Dance Your Ph.D.

What surprised me about the Ph.D. dance contest was its diversity. Although I widely advertised a call for submissions in institutional newsletters and on the Internet, I expected that only molecular biologists would take part. But the final roster was a broad sampling of fields, including astronomy, quantum physics, anthropology, and archaeology. There was even one dance—Ingrid Schraffl's Ph.D. on the history of opera—based on what Anglo-American academia considers the humanities. But here, the academic term Wissenschaft places the sciences and humanities on equal footing, so no one felt that was out of place. Nor was it limited to Vienna: The 12 dancers included an Italian who came north from Trieste, an American and an Italian who flew in from England, and several other expats.

But the diversity of the dancers was nothing compared with the diversity of their output. The graduate student category is a case in point. The first dance, Gruetzbauch's 30-second galactic tango, focused on one phenomenon: the capture of a galaxy by a larger one. Schraffl gave us raw data—a small scene from Il pittore parigino by Domenico Cimarosa—without analysis or metaphor. Sven Ramelow did a bit of both. His quantum physics Ph.D. title allowed him to make a play on words: The acronym SPUC is a homophone of a German word for ghost, and hence the scary sheet dance. Meanwhile, he used a laser light attached to his head to illustrate the strangely behaving photons he studies. (Very clever.) But then came Brian Stewart.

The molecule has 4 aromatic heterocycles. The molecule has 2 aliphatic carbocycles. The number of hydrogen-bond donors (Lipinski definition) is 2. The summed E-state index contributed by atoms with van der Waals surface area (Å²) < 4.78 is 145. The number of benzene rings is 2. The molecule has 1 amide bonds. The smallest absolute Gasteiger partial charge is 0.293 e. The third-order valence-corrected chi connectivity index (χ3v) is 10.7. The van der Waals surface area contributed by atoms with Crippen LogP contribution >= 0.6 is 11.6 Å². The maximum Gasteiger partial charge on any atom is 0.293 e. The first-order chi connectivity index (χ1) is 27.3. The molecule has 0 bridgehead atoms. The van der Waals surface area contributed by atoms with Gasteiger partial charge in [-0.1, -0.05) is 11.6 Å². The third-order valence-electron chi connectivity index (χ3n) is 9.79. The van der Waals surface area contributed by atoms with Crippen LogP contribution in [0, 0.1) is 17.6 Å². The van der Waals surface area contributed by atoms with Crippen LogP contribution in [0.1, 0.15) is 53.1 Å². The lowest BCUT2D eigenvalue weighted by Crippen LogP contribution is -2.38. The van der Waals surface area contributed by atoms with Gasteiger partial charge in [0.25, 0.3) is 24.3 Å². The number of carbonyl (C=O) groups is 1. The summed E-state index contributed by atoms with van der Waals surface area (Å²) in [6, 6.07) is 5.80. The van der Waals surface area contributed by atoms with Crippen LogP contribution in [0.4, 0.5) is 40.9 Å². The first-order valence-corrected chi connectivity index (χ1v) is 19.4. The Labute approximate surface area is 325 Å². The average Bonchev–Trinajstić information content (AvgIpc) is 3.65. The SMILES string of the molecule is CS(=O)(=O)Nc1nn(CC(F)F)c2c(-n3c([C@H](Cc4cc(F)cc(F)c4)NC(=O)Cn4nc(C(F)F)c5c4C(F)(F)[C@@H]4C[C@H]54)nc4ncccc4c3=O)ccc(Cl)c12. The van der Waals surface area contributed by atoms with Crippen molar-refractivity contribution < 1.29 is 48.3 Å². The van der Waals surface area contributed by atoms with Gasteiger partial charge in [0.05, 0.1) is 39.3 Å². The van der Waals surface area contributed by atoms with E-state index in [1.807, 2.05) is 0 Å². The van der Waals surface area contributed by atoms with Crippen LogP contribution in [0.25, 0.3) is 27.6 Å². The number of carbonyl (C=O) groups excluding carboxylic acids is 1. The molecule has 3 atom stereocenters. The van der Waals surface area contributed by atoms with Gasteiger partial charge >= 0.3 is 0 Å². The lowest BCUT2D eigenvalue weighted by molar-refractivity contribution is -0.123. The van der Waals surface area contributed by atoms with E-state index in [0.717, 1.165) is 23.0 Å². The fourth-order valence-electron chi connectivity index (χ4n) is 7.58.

Stewart was the winner not only of the student category but also of the contest overall. The points were awarded by a panel comprised of four judges who watched the show from a table near the stage. They were Michel Breger (a champion folk dancer as well as a professor of astrophysics at the University of Vienna), Karl Grammer (a professor of anthropology at the Ludwig Boltzmann Institute for Urban Ethology and a world expert on the evolutionary roots of dance), Brigitte Gschmeidler (a science communicator at the nonprofit organization dialog<>gentechnik, and Fabiana Pastorini (a Vienna-based professional dancer). Without conferring, the judges awarded each dance a score between 0 and 5 points on three scales of creativity—artistic, scientific, and physical—and up to 5 bonus points for an attribute of their choice, such as costumes, philosophical depth, etc. At the end, all the judges' scores were pooled. Out of 80 possible points, most dances scored in the 20s and 30s. Stewart scored 54.